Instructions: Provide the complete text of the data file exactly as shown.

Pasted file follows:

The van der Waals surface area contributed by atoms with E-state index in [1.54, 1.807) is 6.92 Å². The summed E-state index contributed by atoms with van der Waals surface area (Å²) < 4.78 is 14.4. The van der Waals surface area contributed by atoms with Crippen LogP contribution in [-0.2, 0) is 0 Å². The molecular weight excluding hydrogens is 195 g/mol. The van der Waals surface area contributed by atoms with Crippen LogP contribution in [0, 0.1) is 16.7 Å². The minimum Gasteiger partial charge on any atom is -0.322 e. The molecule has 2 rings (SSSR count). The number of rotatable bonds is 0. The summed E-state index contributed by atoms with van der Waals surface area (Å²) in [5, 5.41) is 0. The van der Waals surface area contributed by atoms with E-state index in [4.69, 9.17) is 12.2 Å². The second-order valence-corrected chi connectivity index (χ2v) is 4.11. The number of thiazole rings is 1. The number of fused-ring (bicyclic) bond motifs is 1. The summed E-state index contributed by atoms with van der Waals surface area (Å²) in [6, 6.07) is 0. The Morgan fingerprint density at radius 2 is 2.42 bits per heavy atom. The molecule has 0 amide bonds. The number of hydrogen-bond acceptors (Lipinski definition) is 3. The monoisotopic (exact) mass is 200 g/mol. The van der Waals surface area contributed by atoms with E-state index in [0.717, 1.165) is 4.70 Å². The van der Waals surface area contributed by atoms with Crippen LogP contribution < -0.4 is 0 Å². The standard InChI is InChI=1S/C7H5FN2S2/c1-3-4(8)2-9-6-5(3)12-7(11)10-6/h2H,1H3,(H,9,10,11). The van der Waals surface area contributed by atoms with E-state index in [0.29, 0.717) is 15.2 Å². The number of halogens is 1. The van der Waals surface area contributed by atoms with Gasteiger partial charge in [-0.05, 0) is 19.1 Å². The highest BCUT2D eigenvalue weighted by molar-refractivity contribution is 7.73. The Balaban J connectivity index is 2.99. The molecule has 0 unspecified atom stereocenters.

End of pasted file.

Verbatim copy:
The van der Waals surface area contributed by atoms with E-state index in [1.54, 1.807) is 6.92 Å². The summed E-state index contributed by atoms with van der Waals surface area (Å²) < 4.78 is 14.4. The van der Waals surface area contributed by atoms with Crippen LogP contribution in [-0.2, 0) is 0 Å². The molecular weight excluding hydrogens is 195 g/mol. The van der Waals surface area contributed by atoms with Crippen LogP contribution in [0, 0.1) is 16.7 Å². The minimum Gasteiger partial charge on any atom is -0.322 e. The molecule has 2 rings (SSSR count). The number of rotatable bonds is 0. The summed E-state index contributed by atoms with van der Waals surface area (Å²) in [5, 5.41) is 0. The van der Waals surface area contributed by atoms with E-state index in [4.69, 9.17) is 12.2 Å². The second-order valence-corrected chi connectivity index (χ2v) is 4.11. The number of thiazole rings is 1. The number of fused-ring (bicyclic) bond motifs is 1. The summed E-state index contributed by atoms with van der Waals surface area (Å²) in [6, 6.07) is 0. The Morgan fingerprint density at radius 2 is 2.42 bits per heavy atom. The molecule has 0 amide bonds. The number of hydrogen-bond acceptors (Lipinski definition) is 3. The monoisotopic (exact) mass is 200 g/mol. The van der Waals surface area contributed by atoms with E-state index in [0.717, 1.165) is 4.70 Å². The van der Waals surface area contributed by atoms with Crippen LogP contribution < -0.4 is 0 Å². The standard InChI is InChI=1S/C7H5FN2S2/c1-3-4(8)2-9-6-5(3)12-7(11)10-6/h2H,1H3,(H,9,10,11). The van der Waals surface area contributed by atoms with E-state index in [0.29, 0.717) is 15.2 Å². The number of halogens is 1. The van der Waals surface area contributed by atoms with Gasteiger partial charge in [-0.05, 0) is 19.1 Å². The highest BCUT2D eigenvalue weighted by molar-refractivity contribution is 7.73. The Balaban J connectivity index is 2.99. The molecule has 0 unspecified atom stereocenters.